[Byfield] Why many men shudder at the spectacle of ‘feminized’ Christianity

[Byfield] Why many men shudder at the spectacle of ‘feminized’ Christianity


And why Catholics and Protestants should revive the imagery of Bunyan’s Pilgrim’s Progress

[Ted Byfield Blog] Visit almost any Christian church on any Sunday and you will quickly notice, if you’re looking for it, a preponderance of female worshipers over male. The percentage varies. It might be anywhere from sixty percent female to as much as seventy-five or even eighty. What is almost never seen is a Sunday congregation where the men outnumber the women. It happens, but it is very rare.

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This so-called “gender gap” in Christian congregations is one curiosity. There’s another. While it has been the subject of several studies, this deficiency of males is never publicly mentioned in church. In my 50 or so years as an Anglican, I can’t remember a single sermon on the absence of men. Nor did I hear one in my subsequent nearly 20 years as Orthodox. However, there’s less reason for such a sermon in Orthodoxy. One study found the Orthodox churches closer to a fifty/fifty male-female balance than any other Christian denomination.

However, the question remains: why do so many men have this anti-church attitude? Various theories are advanced, but central to them all is the conviction that the church has been feminized. What captures the mind and imagination of most males — risk, pain, fear, uncertainty, adventure, heroes, villains, transient defeat and ultimate victory. Things that Christianity once promised and often delivered to its practitioners have all but vanished. Today men find more of them on a ski hill or a golf course than anything they might experience in church. “Church “is all about emotions and study, sitting in circles and sharing your feelings,” writes David Morrow in his book, Why Men Hate Going to Church. “In the last hundred years our understanding of what the Gospel is, has changed from a dangerous mission to being all about relationships.”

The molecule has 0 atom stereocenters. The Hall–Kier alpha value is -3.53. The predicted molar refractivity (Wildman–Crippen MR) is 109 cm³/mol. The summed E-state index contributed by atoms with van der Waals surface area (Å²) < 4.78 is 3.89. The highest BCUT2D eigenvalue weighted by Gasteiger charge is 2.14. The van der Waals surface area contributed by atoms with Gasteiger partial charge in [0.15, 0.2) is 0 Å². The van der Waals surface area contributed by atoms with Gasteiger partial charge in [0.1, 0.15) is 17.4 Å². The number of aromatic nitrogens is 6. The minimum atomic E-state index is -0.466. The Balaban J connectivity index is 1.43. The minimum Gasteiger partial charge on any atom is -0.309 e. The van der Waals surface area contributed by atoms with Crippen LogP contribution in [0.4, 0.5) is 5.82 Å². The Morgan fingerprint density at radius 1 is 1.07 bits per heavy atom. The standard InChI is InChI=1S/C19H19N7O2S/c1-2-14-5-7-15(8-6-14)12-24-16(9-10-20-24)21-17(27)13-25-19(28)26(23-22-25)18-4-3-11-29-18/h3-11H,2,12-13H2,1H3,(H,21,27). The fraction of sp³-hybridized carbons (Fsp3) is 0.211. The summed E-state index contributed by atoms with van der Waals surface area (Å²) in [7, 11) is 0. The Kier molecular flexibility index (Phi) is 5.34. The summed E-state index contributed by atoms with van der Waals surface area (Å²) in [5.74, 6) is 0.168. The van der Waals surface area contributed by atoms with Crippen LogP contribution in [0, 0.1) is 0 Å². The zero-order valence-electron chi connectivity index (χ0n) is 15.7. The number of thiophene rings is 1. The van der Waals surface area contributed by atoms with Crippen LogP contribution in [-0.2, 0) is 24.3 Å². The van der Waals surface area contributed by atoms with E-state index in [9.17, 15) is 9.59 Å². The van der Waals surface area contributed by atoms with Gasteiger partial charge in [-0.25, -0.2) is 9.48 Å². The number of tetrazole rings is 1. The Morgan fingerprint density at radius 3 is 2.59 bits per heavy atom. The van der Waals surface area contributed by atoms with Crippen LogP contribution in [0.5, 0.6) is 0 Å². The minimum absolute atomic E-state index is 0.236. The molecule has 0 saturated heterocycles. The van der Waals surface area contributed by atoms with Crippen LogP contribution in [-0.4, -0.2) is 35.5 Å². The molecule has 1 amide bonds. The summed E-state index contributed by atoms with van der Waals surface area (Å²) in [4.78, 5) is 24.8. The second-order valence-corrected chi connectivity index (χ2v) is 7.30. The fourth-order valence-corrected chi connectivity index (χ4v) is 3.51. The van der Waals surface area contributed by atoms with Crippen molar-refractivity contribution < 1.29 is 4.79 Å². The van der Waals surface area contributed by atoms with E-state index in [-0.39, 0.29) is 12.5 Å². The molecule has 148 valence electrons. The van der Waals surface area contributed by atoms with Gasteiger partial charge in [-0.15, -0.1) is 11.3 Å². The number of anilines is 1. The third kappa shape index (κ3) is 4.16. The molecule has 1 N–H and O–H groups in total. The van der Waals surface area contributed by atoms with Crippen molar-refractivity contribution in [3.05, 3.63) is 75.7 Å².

Meanwhile, women generally run the church. “While the pastor is male,” says Morrow, “almost every other area is dominated by women. Whenever large numbers of Christians gather, men are never in the majority. Not at revivals. Not at crusades. Not at conferences. Not at retreats. Not at concerts. With the exception of men’s events, can you think of any large gathering of Christians with more men than women?”

So where are the men? Morrow quotes the “men’s pastor” of a Milwaukee megachurch: “Men want to be challenged. They want to get out of the pews. They want to do something. Work with the hungry. Build homes for poor people.”

All of this is no doubt true, but there is another task, with far more risk attached to it than feeding the hungry or building houses, and that is the task of defending the faith when the faith needs defending. It’s a task that arises when people meet socially and the subject turns to the alleged wrongs of religion, particularly the Christian one. These are the battlefields in the Culture War, a war the Christians have been consistently losing since it began and became serious in the 1960s. Our ongoing defeats in that war have been costly. Most of the Sixties generation was lost to the church. Most politicians, bureaucrats, judges, and social planners regard Christian opposition to their vast plans as little more than a trivial nuisance.

This article continues at [Ted Byfield Blog] Why many men shudder at the spectacle of ‘feminized’ Christianity

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